miR-146a has been demonstrated to be overexpressed in OSCC and to enhance OSCC tumorigenesis both in the in vitro and in vivo mouse xenograft model [33, 34]. The oncogenic functions of miR-146a were found to be associated with concomitant downregulation of IL-1 receptor-associated kinase 1 (IRAK1), TNF receptor-associated factor 6 (TRAF6), and NUMB [33]. A previous study from the same group suggested an association between a higher OSCC miR-146a expression and nodal involvement in patients carrying C polymorphism (rs2910164) [34]. However, findings from Palmieri et al. indicated that the rs2910164 polymorphism is not associated with OSCC progression [35]. Further investigations are needed to clarify a possible role of the variant allele or rs2910164 in OSCC progression.

miR-134 expression was upregulated in HNSCC tissue specimens and cells (HSC-3, OECM-1, and SAS cell-lines) compared to the corresponding normal controls. Functional analysis revealed that miR-134 expression enhanced the oncogenicity of HNSCC cells in vitro as well as tumor growth and metastasis of HNSCC cells in vivo via targeting WW domain-containing oxidoreductase (WWOX) [36]. In another study, miR-155 was found to be overexpressed in OSCC cells and tissues compared to the controls [37, 38]. Oncogenic effects of miR-155 were suggested to be due to downregulation of a tumor suppressor CDC73 in OSCC [39]. Similarly, miR-27a was shown to downregulate expression of and to inhibit tumor suppressor function of microcephalin 1 (MCPH1) in OSCC cells [40].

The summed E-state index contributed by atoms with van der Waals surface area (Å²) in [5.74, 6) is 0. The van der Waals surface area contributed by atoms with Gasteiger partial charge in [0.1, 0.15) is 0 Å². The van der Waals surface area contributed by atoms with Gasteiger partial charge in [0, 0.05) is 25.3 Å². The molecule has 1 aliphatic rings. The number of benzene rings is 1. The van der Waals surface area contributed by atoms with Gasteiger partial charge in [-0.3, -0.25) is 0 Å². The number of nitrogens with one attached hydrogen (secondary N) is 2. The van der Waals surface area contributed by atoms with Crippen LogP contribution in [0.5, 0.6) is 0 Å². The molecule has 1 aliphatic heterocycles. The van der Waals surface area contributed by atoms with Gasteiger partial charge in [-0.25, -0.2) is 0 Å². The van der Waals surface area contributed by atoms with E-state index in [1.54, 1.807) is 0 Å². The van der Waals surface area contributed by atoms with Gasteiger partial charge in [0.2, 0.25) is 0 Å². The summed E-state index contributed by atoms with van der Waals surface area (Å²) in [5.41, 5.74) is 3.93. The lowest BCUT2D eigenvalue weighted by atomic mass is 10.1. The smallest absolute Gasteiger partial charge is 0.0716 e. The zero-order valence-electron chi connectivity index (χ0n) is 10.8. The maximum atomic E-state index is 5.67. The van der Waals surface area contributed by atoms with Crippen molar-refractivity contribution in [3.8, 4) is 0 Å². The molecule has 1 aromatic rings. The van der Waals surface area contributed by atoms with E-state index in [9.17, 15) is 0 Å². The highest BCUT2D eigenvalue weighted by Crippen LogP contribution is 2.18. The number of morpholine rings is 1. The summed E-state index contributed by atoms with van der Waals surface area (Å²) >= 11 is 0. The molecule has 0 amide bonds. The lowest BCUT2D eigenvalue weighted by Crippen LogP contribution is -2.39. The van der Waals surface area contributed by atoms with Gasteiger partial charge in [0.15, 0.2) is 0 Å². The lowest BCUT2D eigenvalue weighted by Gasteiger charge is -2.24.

4. miRNAs as Tumor Suppressors in OSCC

Several miRNAs have been shown to be downregulated in OSCC. Accordingly, functional studies have demonstrated tumor suppressive roles for these miRNAs in OSCC tumorigenesis. miR-320 was downregulated in OSCC-derived cell-lines and tissue specimens, with its expression correlating inversely with the vascularity. Hypoxia suppressed miR-320 expression through HIF-1α and increased the expression of neuropilin 1 (NRP1) and promoted the motility and tube formation ability of endothelial cells via vascular endothelial growth factor (VEGF) signaling pathway, resulting in tumor angiogenesis [41].

The function of miR-7 has been characterized as a tumor suppressor in several human cancers, including glioblastoma, breast cancer, and OSCC among others. A number of protooncogenes were experimentally confirmed as its target genes, including insulin receptor substrate 1 (IRS1), insulin receptor substrate 2 (IRS2), epidermal growth factor receptor (EGFR), v-raf-1 murine leukaemia viral oncogene homologue 1 (RAF1), and p21/CDC42/RAC1-activated kinase 1 (PAK1) [4244]. Jiang et al. showed that miR-7 regulated IGF1R/IRS/PI3K/Akt signaling pathway by posttranscriptional regulation of insulin-like growth factor 1 receptor (IGF1R) in cells derived from tongue squamous cell carcinoma (TSCC, the most common subtype of OSCC) cells [45]. Similarly, studies have demonstrated that IGF1R and mammalian target of rapamycin (mTOR), components of IGF1R signaling pathway, are target genes of another tumor suppressor miRNA, the miR-99a [46, 47]. Downregulation of miR-99a was observed in OSCC patient specimens and cell-lines [46, 47], especially in OSCC patients with lymphovascular invasion [46], suggesting a role for miR-99a in lymphovascular invasion. In addition, miR-99a induced apoptosis and inhibited OSCC cell proliferation, migration, and invasion in vitro as well as lung colonization in vivo [46, 47].

miR-218 has been shown to be epigenetically (DNA hypermethylation) silenced in OSCC tissue specimens and to have a tumor suppressive function by regulating the expression of rapamycin-insensitive component of mTOR, Rictor [48]. DNA hypermethylation has been suggested as one of the mechanisms for the downregulation of miR-9 in OSCC and oropharyngeal carcinoma [49]. Lentivirus-mediated miR-9 overexpression in highly aggressive tumor cells led to significant inhibition of proliferation in vitro and in vivo. These tumor suppressive functions were suggested to be mediated via targeting CXC chemokine receptor 4 (CXCR4) gene and Wnt/β-catenin signaling pathway [50].